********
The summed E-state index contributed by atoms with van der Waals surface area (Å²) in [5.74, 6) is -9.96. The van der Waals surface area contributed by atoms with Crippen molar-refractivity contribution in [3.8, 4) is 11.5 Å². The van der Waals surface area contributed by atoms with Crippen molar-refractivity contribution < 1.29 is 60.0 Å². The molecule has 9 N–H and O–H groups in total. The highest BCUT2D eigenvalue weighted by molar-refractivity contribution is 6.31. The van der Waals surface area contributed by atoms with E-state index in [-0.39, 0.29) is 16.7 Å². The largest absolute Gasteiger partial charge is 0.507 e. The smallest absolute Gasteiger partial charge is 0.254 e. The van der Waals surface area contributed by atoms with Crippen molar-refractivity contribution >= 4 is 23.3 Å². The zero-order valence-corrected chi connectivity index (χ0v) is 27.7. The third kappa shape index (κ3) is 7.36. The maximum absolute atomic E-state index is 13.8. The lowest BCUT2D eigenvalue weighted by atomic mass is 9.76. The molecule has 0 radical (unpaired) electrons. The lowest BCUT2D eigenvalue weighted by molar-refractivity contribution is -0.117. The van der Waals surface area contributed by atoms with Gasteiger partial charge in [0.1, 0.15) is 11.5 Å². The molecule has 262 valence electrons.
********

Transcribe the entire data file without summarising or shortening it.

The summed E-state index contributed by atoms with van der Waals surface area (Å²) in [5.74, 6) is -9.96. The van der Waals surface area contributed by atoms with Crippen molar-refractivity contribution in [3.8, 4) is 11.5 Å². The van der Waals surface area contributed by atoms with Crippen molar-refractivity contribution < 1.29 is 60.0 Å². The molecule has 9 N–H and O–H groups in total. The highest BCUT2D eigenvalue weighted by molar-refractivity contribution is 6.31. The van der Waals surface area contributed by atoms with E-state index in [-0.39, 0.29) is 16.7 Å². The largest absolute Gasteiger partial charge is 0.507 e. The smallest absolute Gasteiger partial charge is 0.254 e. The van der Waals surface area contributed by atoms with Crippen molar-refractivity contribution >= 4 is 23.3 Å². The zero-order valence-corrected chi connectivity index (χ0v) is 27.7. The third kappa shape index (κ3) is 7.36. The maximum absolute atomic E-state index is 13.8. The lowest BCUT2D eigenvalue weighted by atomic mass is 9.76. The molecule has 0 radical (unpaired) electrons. The lowest BCUT2D eigenvalue weighted by molar-refractivity contribution is -0.117. The van der Waals surface area contributed by atoms with Gasteiger partial charge in [0.1, 0.15) is 11.5 Å². The molecule has 262 valence electrons.